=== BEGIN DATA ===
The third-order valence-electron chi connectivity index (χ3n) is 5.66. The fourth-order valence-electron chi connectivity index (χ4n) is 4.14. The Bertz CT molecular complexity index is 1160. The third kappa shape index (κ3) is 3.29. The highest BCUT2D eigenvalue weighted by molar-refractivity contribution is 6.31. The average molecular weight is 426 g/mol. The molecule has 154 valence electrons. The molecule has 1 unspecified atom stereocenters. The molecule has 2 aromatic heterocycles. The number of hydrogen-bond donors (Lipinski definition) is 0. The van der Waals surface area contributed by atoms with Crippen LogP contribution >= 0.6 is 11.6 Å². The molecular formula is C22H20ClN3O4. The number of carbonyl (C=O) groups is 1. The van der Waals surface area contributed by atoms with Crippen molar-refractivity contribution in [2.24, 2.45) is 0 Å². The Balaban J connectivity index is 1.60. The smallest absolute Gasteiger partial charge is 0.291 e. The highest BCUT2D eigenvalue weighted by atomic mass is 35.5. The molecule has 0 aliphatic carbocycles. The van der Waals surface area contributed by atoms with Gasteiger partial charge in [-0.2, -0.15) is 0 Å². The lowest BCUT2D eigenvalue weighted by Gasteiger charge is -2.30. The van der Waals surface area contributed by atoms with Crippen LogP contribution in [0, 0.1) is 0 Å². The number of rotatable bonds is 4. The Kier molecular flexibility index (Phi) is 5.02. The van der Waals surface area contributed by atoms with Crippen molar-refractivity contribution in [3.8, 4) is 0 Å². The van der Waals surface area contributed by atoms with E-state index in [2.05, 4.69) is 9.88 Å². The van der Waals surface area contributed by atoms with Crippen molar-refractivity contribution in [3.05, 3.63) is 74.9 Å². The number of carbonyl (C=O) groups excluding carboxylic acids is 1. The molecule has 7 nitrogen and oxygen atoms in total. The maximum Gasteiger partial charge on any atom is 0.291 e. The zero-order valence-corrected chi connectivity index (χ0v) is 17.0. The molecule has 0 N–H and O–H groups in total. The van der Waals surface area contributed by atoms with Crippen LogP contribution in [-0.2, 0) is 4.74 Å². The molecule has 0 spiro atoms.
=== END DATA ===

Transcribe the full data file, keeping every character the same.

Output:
The third-order valence-electron chi connectivity index (χ3n) is 5.66. The fourth-order valence-electron chi connectivity index (χ4n) is 4.14. The Bertz CT molecular complexity index is 1160. The third kappa shape index (κ3) is 3.29. The highest BCUT2D eigenvalue weighted by molar-refractivity contribution is 6.31. The average molecular weight is 426 g/mol. The molecule has 154 valence electrons. The molecule has 1 unspecified atom stereocenters. The molecule has 2 aromatic heterocycles. The number of hydrogen-bond donors (Lipinski definition) is 0. The van der Waals surface area contributed by atoms with Crippen LogP contribution >= 0.6 is 11.6 Å². The molecular formula is C22H20ClN3O4. The number of carbonyl (C=O) groups is 1. The van der Waals surface area contributed by atoms with Crippen molar-refractivity contribution in [2.24, 2.45) is 0 Å². The Balaban J connectivity index is 1.60. The smallest absolute Gasteiger partial charge is 0.291 e. The highest BCUT2D eigenvalue weighted by atomic mass is 35.5. The molecule has 0 aliphatic carbocycles. The van der Waals surface area contributed by atoms with Gasteiger partial charge in [-0.2, -0.15) is 0 Å². The lowest BCUT2D eigenvalue weighted by Gasteiger charge is -2.30. The van der Waals surface area contributed by atoms with Crippen LogP contribution in [0, 0.1) is 0 Å². The number of rotatable bonds is 4. The Kier molecular flexibility index (Phi) is 5.02. The van der Waals surface area contributed by atoms with Crippen molar-refractivity contribution in [3.8, 4) is 0 Å². The van der Waals surface area contributed by atoms with E-state index in [2.05, 4.69) is 9.88 Å². The van der Waals surface area contributed by atoms with Crippen molar-refractivity contribution in [3.05, 3.63) is 74.9 Å². The number of carbonyl (C=O) groups excluding carboxylic acids is 1. The molecule has 7 nitrogen and oxygen atoms in total. The maximum Gasteiger partial charge on any atom is 0.291 e. The zero-order valence-corrected chi connectivity index (χ0v) is 17.0. The molecule has 0 N–H and O–H groups in total. The van der Waals surface area contributed by atoms with Crippen LogP contribution in [-0.2, 0) is 4.74 Å². The molecule has 0 spiro atoms.